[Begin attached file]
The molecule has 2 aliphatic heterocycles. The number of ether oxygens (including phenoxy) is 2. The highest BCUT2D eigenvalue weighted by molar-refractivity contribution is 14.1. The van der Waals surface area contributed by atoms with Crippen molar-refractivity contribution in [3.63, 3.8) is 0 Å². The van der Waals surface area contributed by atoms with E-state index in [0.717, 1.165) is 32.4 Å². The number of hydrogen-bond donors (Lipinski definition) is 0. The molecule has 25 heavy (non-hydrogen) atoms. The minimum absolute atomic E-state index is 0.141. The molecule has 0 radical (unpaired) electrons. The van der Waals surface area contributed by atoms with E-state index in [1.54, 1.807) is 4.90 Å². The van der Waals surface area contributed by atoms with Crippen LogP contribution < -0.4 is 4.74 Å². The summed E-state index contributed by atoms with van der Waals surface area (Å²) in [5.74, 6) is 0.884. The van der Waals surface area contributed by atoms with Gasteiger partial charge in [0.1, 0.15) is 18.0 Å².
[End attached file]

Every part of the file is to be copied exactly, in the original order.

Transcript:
The molecule has 2 aliphatic heterocycles. The number of ether oxygens (including phenoxy) is 2. The highest BCUT2D eigenvalue weighted by molar-refractivity contribution is 14.1. The van der Waals surface area contributed by atoms with Crippen molar-refractivity contribution in [3.63, 3.8) is 0 Å². The van der Waals surface area contributed by atoms with E-state index in [0.717, 1.165) is 32.4 Å². The number of hydrogen-bond donors (Lipinski definition) is 0. The molecule has 25 heavy (non-hydrogen) atoms. The minimum absolute atomic E-state index is 0.141. The molecule has 0 radical (unpaired) electrons. The van der Waals surface area contributed by atoms with E-state index in [1.54, 1.807) is 4.90 Å². The van der Waals surface area contributed by atoms with Crippen LogP contribution < -0.4 is 4.74 Å². The summed E-state index contributed by atoms with van der Waals surface area (Å²) in [5.74, 6) is 0.884. The van der Waals surface area contributed by atoms with Gasteiger partial charge in [0.1, 0.15) is 18.0 Å².